The above represents the normal sequence of events that occur when a node initiates an XID sequence and no problems occur. Returning to step 314, if it is determined that the INIT field is ON in a reply from the other node, this means that there is a race condition between the two nodes. Both have initiated independent XID messages. Execution continues at address C (600) in FIG. 6. The nodes are now out of synchronization. The problem is to restore the synchronization. Step 602 determines if the instant node is considered to be the primary node (whereas the other node is the secondary). This determination can be done in many ways. In some embodiments, the primary/secondary relationship of two nodes is negotiated and remembered by both when a link between them is first established. However, this relationship can be established in any deterministic way so long as the rules for so determining are established when the link is activated. For example, since node names are unique, numerical ordering of the names can be used also to establish the primary/secondary relationship.
Assuming that the instant node is primary at step 602, step 604 resends the initial XID to the other node. Step 606 waits for a reply to the resent XID. Step 608 determines if the INIT field in the reply message is OFF, as it should be. If it is not, the loop consisting of steps 604, 606 and 608 is repeated until a resent XID message to the other node results in a proper reply marked as such. This insures that the two nodes synchronize before continuing at step 610. Step 610 merely determines if the XID exchange sequence is complete from the network layer's point of view, as described earlier. If it is, execution begins again at A in FIG. 3. If not execution continues at D (FIG. 4) as already described.
For the above to reestablish synchronization between the two nodes, it is necessary that the secondary node also take action. Thus, as shown at step 612, if the instant node is the secondary node, it discards the just received nonactivation XID message and waits at step 614 for another XID message to arrive from the primary node. In the worst case, absent a link or node failure, the primary node will timeout waiting for a reply to its last nonactivation XID message and will resend it. This timeout is not shown except in the flow diagram of FIG. 1 for simplicity. When the resent XID from the primary node is received at step 614, its INIT field should be set on indicating that synchronization is achieved. If it is not (step 616), an error condition is declared at step 618 and the link is disconnected. Otherwise, execution continues at address E, as already described.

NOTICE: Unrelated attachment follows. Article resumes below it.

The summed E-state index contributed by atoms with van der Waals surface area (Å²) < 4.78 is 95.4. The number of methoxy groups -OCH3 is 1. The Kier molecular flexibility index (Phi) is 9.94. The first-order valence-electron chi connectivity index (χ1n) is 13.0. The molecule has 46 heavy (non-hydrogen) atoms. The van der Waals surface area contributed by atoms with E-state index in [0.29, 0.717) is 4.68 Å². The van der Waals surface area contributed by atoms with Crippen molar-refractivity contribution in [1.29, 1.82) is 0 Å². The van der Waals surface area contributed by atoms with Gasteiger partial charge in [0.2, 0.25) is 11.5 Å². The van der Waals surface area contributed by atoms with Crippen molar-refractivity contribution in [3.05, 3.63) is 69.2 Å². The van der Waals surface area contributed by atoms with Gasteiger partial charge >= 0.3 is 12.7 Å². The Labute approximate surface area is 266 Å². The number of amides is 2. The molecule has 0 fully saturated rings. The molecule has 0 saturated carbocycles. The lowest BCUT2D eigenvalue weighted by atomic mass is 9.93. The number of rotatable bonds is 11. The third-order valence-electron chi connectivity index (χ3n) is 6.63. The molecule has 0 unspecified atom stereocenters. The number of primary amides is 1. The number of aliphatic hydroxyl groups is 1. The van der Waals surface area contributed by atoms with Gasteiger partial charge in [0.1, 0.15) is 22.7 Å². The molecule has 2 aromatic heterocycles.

Program address B (FIG. 5) is executed from step 306 when the instant node receives a nonactivation XID message from the other node. The INIT field of this message should be set on, since the instant node has not initiated a nonactivation XID message for which a reply is expected. Therefore, at step 502, if this is not the case, an error condition is declared and the link is disconnected. If the INIT field is on, step 503 generates a reply XID; 504 sets the INIT field of this message to off. Step 506 sends the message to the DLC layer for transmission to the other node. Step 508 determines if the XID exchange sequence is complete from the point of view of the network layer. If so, execution begins again at address A in FIG. 3. Otherwise, execution continues at address E (510). The steps 518, 520, 522, 512, 514, 516, and 524 perform exactly the same functions as the steps of address D, except 514 sets the INIT field to off in reply XID messages generated for the other node.